By Sarah Puryear
Like most English majors, I keep a running list of books I “should” read but never quite get around to reading. Several of Charles Dickens’s books feature prominently on mine; I’ve been meaning to get around to reading A Tale of Two Cities or Bleak House for ages, but they never seem to rise to the top of the list, despite how genuinely I enjoy the Dickens novels I read for English classes over the years. This fall, when my first-grader had the opportunity to play Tiny Tim in his school’s production of A Christmas Carol, I decided it was time to finally familiarize myself with the original text of this famous story. Like many, I had seen more than one movie adaptation but had never read the book itself. Over the course of the next few weeks, I immersed myself in the story of A Christmas Carol through multiple forms of media. I found and enjoyed an unabridged and illustrated edition at our local library; my kids and I watched the various children’s movie versions of the story, ultimately ranking the Muppets’ version the most entertaining; and watching my son’s play several times brought Dickens’s prose to life, due to the work of the director, Paula Flautt, in retaining the original text and storyline throughout her adaptation of the novel.
I came to the story curious to answer one question in particular: how does Dickens engage with Scripture and Christian tradition in his text, and in particular, how does he depict Christ? Many of the movie adaptations of A Christmas Carol stick very closely to the original narrative, retaining the paranormal and ghostly dimension of the story, but removing any explicitly Christian references. However, I found many references to Christ in Dickens’s text, and while they are brief and oblique, they are the source of the call to love one’s neighbor that resounds through his story. Dickens’s purpose was not to temporarily warm the hearts of his comfortable audience; he hoped that by illustrating Scrooge’s encounters with the spirits, his subsequent repentance, and the amendment of life he begins on Christmas morning, readers would be moved to examine their own lives and show greater love for their own neighbor.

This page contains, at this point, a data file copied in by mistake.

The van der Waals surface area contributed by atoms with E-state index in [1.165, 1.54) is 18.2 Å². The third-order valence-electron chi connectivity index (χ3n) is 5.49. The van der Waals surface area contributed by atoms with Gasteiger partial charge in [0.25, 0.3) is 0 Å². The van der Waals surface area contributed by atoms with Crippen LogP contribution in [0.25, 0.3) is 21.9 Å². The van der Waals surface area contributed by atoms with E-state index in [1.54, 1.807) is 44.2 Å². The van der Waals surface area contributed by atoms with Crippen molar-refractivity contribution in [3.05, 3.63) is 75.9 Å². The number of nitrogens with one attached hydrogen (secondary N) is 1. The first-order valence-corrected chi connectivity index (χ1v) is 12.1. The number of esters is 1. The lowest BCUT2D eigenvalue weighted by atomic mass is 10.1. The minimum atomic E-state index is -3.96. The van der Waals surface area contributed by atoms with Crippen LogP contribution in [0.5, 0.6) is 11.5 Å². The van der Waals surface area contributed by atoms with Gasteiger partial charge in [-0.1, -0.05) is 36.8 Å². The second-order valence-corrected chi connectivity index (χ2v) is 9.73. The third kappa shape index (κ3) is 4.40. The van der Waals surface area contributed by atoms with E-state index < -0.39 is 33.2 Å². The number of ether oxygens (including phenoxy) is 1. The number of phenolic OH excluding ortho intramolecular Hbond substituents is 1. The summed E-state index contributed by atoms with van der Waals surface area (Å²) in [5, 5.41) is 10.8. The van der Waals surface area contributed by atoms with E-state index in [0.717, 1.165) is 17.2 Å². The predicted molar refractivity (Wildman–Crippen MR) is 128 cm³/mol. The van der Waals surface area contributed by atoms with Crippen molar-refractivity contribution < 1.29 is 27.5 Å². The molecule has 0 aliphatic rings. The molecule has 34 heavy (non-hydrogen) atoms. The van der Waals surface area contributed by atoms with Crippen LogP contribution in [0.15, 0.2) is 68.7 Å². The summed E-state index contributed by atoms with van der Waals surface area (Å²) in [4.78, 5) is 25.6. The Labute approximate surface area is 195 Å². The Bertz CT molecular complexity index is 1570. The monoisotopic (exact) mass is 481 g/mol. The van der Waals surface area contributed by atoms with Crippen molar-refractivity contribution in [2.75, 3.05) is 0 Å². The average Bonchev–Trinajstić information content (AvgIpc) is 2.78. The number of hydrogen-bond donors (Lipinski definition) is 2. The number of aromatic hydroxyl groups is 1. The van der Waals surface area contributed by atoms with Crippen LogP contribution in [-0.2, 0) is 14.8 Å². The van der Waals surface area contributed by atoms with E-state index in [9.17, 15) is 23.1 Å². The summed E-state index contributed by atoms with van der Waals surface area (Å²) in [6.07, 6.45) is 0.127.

While the story’s Scripture references are subtle, they are also powerful, as in the words of the ghostly Jacob Marley, who is weighed down by the chains he created in life through neglect of his neighbor and asks, “Why did I walk through crowds of fellow-beings with my eyes turned down, and never raise them to that blessed Star which led the Wise Men to a poor abode? Were there no poor homes to which its light would have conducted me?” If Marley had sought out and adored the poor child in the manger, as the Wise Men did, he would have gone on to seek out for and serve those suffering from poverty in his own time. Here Dickens hints that proper love for the Christ child will lead us to proper love for our neighbor.
So how does Dickens characterize Christ, to whom he gently alludes throughout his book? And how can pondering Christ’s nature help us better love our neighbor this Christmas, even 178 Christmases after his book was originally published?
First, at Christmas we adore Christ, who is the Founder of this feast. A Christmas Carol goes to great lengths to show the merriment and celebration people in Dickens’s time enjoyed on Christmas Day and the entire 12 days of the Christmas season — the Christmas markets, the meals, and the parties that cultivate a feasting spirit in its revelers; and Dickens connects all of this to Christ, who is the “founder of the feast.” His birth began the yearly cycle of this celebration, and presumably he approves of all this merriment, in contrast to Scrooge, who refuses to participate in it at all. And what’s notable is that this spirit of joy and celebration is not self-serving, in which we only attend to our own pleasure; it has a fundamental generosity that reaches out to share that spirit with others. We see this demonstrated in the men seeking donations in the opening scene of the story, wanting to “furnish Christian cheer of mind or body to the multitude,” for it is at Christmas that “Want is keenly felt, and Abundance rejoices.”
The true Christmas spirit impels us to share our abundance with those who cannot or will not make merry themselves, whether for financial reasons or as the result of emotional or spiritual poverty, as in the case of Scrooge himself. Scrooge’s nephew demonstrates that generosity by inviting Scrooge to Christmas dinner, even though he is likely to decline; and after his transformation, Scrooge humbly goes to his nephew’s house and asks if he can still join in. The celebration of Christmas spills out and over its initial circle to include others, particularly those who would otherwise go without a celebration. This generous spirit flows straight from the generosity of God, revealed at Christmas in the gift of his Son.